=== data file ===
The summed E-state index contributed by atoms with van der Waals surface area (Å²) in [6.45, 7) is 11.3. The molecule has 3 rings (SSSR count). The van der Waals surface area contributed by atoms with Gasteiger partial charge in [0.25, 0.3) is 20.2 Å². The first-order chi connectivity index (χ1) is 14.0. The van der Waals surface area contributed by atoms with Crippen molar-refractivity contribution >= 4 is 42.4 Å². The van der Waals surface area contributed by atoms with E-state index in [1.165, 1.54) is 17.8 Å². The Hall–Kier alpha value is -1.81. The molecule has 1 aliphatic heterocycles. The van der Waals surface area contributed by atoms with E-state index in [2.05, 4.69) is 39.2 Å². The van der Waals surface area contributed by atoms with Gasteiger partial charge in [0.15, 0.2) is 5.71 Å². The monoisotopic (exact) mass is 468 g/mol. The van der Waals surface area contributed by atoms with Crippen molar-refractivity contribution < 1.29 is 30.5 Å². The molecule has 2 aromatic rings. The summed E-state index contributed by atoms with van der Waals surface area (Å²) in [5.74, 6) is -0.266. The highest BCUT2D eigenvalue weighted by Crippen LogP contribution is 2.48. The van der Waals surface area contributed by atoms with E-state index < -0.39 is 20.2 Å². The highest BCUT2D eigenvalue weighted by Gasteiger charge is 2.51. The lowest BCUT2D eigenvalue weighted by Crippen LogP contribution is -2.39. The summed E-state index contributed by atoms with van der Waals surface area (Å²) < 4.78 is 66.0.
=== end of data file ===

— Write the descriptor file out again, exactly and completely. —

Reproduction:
The summed E-state index contributed by atoms with van der Waals surface area (Å²) in [6.45, 7) is 11.3. The molecule has 3 rings (SSSR count). The van der Waals surface area contributed by atoms with Gasteiger partial charge in [0.25, 0.3) is 20.2 Å². The first-order chi connectivity index (χ1) is 14.0. The van der Waals surface area contributed by atoms with Crippen molar-refractivity contribution >= 4 is 42.4 Å². The van der Waals surface area contributed by atoms with E-state index in [1.165, 1.54) is 17.8 Å². The Hall–Kier alpha value is -1.81. The molecule has 1 aliphatic heterocycles. The van der Waals surface area contributed by atoms with E-state index in [2.05, 4.69) is 39.2 Å². The van der Waals surface area contributed by atoms with Gasteiger partial charge in [0.15, 0.2) is 5.71 Å². The monoisotopic (exact) mass is 468 g/mol. The van der Waals surface area contributed by atoms with Crippen molar-refractivity contribution < 1.29 is 30.5 Å². The molecule has 2 aromatic rings. The summed E-state index contributed by atoms with van der Waals surface area (Å²) in [5.74, 6) is -0.266. The highest BCUT2D eigenvalue weighted by Crippen LogP contribution is 2.48. The van der Waals surface area contributed by atoms with E-state index < -0.39 is 20.2 Å². The highest BCUT2D eigenvalue weighted by Gasteiger charge is 2.51. The lowest BCUT2D eigenvalue weighted by Crippen LogP contribution is -2.39. The summed E-state index contributed by atoms with van der Waals surface area (Å²) < 4.78 is 66.0.